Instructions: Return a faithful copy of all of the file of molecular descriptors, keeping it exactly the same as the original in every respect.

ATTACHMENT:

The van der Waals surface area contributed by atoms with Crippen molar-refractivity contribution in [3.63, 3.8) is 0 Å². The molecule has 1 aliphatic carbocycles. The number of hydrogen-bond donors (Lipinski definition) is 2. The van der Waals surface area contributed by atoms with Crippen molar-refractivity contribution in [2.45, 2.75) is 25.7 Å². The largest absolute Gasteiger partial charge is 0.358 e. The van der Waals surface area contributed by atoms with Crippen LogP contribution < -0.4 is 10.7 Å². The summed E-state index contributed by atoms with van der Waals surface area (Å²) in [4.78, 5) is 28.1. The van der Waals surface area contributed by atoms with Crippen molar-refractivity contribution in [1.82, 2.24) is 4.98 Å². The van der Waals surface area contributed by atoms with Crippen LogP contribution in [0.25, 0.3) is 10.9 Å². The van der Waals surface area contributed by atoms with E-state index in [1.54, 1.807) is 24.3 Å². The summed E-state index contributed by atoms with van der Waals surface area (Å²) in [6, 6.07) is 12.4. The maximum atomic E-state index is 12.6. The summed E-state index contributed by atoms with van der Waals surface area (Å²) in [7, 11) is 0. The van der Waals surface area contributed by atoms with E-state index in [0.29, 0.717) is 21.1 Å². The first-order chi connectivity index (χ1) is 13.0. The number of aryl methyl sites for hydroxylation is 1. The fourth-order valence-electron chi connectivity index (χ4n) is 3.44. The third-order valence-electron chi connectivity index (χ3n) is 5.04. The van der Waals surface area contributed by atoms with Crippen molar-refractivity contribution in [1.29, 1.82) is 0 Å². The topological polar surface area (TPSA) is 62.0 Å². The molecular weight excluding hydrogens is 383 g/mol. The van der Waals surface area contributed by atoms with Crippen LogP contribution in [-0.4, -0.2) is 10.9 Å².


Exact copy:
The van der Waals surface area contributed by atoms with Crippen molar-refractivity contribution in [3.63, 3.8) is 0 Å². The molecule has 1 aliphatic carbocycles. The number of hydrogen-bond donors (Lipinski definition) is 2. The van der Waals surface area contributed by atoms with Crippen molar-refractivity contribution in [2.45, 2.75) is 25.7 Å². The largest absolute Gasteiger partial charge is 0.358 e. The van der Waals surface area contributed by atoms with Crippen LogP contribution < -0.4 is 10.7 Å². The summed E-state index contributed by atoms with van der Waals surface area (Å²) in [4.78, 5) is 28.1. The van der Waals surface area contributed by atoms with Crippen molar-refractivity contribution in [1.82, 2.24) is 4.98 Å². The van der Waals surface area contributed by atoms with Crippen LogP contribution in [0.25, 0.3) is 10.9 Å². The van der Waals surface area contributed by atoms with E-state index in [1.54, 1.807) is 24.3 Å². The summed E-state index contributed by atoms with van der Waals surface area (Å²) in [6, 6.07) is 12.4. The maximum atomic E-state index is 12.6. The summed E-state index contributed by atoms with van der Waals surface area (Å²) in [7, 11) is 0. The van der Waals surface area contributed by atoms with E-state index in [0.29, 0.717) is 21.1 Å². The first-order chi connectivity index (χ1) is 13.0. The number of aryl methyl sites for hydroxylation is 1. The fourth-order valence-electron chi connectivity index (χ4n) is 3.44. The third-order valence-electron chi connectivity index (χ3n) is 5.04. The van der Waals surface area contributed by atoms with Crippen molar-refractivity contribution in [1.29, 1.82) is 0 Å². The topological polar surface area (TPSA) is 62.0 Å². The molecular weight excluding hydrogens is 383 g/mol. The van der Waals surface area contributed by atoms with Crippen LogP contribution in [-0.4, -0.2) is 10.9 Å².